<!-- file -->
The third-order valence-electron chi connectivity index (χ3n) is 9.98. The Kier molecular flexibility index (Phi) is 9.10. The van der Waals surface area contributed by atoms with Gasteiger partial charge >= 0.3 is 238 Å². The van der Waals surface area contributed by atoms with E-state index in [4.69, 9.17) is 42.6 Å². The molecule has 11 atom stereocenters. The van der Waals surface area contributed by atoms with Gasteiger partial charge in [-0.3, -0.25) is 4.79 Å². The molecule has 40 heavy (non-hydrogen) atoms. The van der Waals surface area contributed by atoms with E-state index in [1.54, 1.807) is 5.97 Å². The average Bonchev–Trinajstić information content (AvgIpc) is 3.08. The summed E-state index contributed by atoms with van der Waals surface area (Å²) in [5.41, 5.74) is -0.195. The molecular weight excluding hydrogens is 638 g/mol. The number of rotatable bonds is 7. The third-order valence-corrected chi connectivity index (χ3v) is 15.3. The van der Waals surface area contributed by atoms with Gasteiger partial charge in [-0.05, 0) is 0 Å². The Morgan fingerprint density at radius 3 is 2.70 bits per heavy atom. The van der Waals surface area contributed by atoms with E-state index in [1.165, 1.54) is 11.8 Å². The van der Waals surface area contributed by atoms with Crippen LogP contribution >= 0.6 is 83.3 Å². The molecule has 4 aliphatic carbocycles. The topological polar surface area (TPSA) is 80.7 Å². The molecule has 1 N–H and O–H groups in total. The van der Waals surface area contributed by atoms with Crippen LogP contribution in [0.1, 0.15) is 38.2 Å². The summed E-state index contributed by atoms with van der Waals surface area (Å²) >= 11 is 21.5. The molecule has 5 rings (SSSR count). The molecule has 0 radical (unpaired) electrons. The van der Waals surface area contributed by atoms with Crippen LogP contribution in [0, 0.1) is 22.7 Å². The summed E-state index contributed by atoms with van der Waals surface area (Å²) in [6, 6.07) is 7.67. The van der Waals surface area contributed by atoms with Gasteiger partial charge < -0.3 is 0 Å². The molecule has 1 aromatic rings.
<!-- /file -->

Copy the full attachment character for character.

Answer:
The third-order valence-electron chi connectivity index (χ3n) is 9.98. The Kier molecular flexibility index (Phi) is 9.10. The van der Waals surface area contributed by atoms with Gasteiger partial charge >= 0.3 is 238 Å². The van der Waals surface area contributed by atoms with E-state index in [4.69, 9.17) is 42.6 Å². The molecule has 11 atom stereocenters. The van der Waals surface area contributed by atoms with Gasteiger partial charge in [-0.3, -0.25) is 4.79 Å². The molecule has 40 heavy (non-hydrogen) atoms. The van der Waals surface area contributed by atoms with E-state index in [1.54, 1.807) is 5.97 Å². The average Bonchev–Trinajstić information content (AvgIpc) is 3.08. The summed E-state index contributed by atoms with van der Waals surface area (Å²) in [5.41, 5.74) is -0.195. The molecular weight excluding hydrogens is 638 g/mol. The number of rotatable bonds is 7. The third-order valence-corrected chi connectivity index (χ3v) is 15.3. The van der Waals surface area contributed by atoms with Gasteiger partial charge in [-0.05, 0) is 0 Å². The Morgan fingerprint density at radius 3 is 2.70 bits per heavy atom. The van der Waals surface area contributed by atoms with E-state index in [1.165, 1.54) is 11.8 Å². The van der Waals surface area contributed by atoms with Crippen LogP contribution >= 0.6 is 83.3 Å². The molecule has 4 aliphatic carbocycles. The topological polar surface area (TPSA) is 80.7 Å². The molecule has 1 N–H and O–H groups in total. The van der Waals surface area contributed by atoms with Crippen LogP contribution in [0.1, 0.15) is 38.2 Å². The summed E-state index contributed by atoms with van der Waals surface area (Å²) >= 11 is 21.5. The molecule has 5 rings (SSSR count). The molecule has 0 radical (unpaired) electrons. The van der Waals surface area contributed by atoms with Crippen LogP contribution in [0, 0.1) is 22.7 Å². The summed E-state index contributed by atoms with van der Waals surface area (Å²) in [6, 6.07) is 7.67. The van der Waals surface area contributed by atoms with Gasteiger partial charge < -0.3 is 0 Å². The molecule has 1 aromatic rings.